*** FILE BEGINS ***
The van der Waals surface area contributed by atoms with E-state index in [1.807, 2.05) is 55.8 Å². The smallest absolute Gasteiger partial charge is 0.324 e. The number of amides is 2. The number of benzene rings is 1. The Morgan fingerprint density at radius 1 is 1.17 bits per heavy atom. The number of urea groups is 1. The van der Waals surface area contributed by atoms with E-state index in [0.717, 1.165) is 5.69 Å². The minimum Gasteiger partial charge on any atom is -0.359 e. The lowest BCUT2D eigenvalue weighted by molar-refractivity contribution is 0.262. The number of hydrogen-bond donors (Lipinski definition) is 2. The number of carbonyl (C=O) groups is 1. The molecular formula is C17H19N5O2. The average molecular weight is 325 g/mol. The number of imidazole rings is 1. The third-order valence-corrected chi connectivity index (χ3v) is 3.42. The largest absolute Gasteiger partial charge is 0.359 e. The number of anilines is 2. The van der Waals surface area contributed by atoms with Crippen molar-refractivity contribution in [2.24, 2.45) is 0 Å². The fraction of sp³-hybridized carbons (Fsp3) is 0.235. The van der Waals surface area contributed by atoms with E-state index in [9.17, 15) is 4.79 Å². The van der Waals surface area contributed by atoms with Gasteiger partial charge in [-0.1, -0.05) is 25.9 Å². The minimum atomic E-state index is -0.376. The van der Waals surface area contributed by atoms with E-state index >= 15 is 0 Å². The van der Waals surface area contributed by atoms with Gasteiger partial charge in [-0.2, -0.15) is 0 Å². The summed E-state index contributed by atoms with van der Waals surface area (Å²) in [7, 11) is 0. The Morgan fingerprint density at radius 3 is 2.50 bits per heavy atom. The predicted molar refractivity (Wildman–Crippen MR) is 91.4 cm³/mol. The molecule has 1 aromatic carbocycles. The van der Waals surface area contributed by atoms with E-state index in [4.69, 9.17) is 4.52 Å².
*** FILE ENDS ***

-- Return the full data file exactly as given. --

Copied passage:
The van der Waals surface area contributed by atoms with E-state index in [1.807, 2.05) is 55.8 Å². The smallest absolute Gasteiger partial charge is 0.324 e. The number of amides is 2. The number of benzene rings is 1. The Morgan fingerprint density at radius 1 is 1.17 bits per heavy atom. The number of urea groups is 1. The van der Waals surface area contributed by atoms with E-state index in [0.717, 1.165) is 5.69 Å². The minimum Gasteiger partial charge on any atom is -0.359 e. The lowest BCUT2D eigenvalue weighted by molar-refractivity contribution is 0.262. The number of hydrogen-bond donors (Lipinski definition) is 2. The number of carbonyl (C=O) groups is 1. The molecular formula is C17H19N5O2. The average molecular weight is 325 g/mol. The number of imidazole rings is 1. The third-order valence-corrected chi connectivity index (χ3v) is 3.42. The largest absolute Gasteiger partial charge is 0.359 e. The number of anilines is 2. The van der Waals surface area contributed by atoms with Crippen molar-refractivity contribution in [2.24, 2.45) is 0 Å². The fraction of sp³-hybridized carbons (Fsp3) is 0.235. The van der Waals surface area contributed by atoms with E-state index in [9.17, 15) is 4.79 Å². The van der Waals surface area contributed by atoms with Gasteiger partial charge in [-0.1, -0.05) is 25.9 Å². The minimum atomic E-state index is -0.376. The van der Waals surface area contributed by atoms with E-state index >= 15 is 0 Å². The van der Waals surface area contributed by atoms with Gasteiger partial charge in [-0.2, -0.15) is 0 Å². The summed E-state index contributed by atoms with van der Waals surface area (Å²) in [7, 11) is 0. The Morgan fingerprint density at radius 3 is 2.50 bits per heavy atom. The predicted molar refractivity (Wildman–Crippen MR) is 91.4 cm³/mol. The molecule has 1 aromatic carbocycles. The van der Waals surface area contributed by atoms with E-state index in [4.69, 9.17) is 4.52 Å².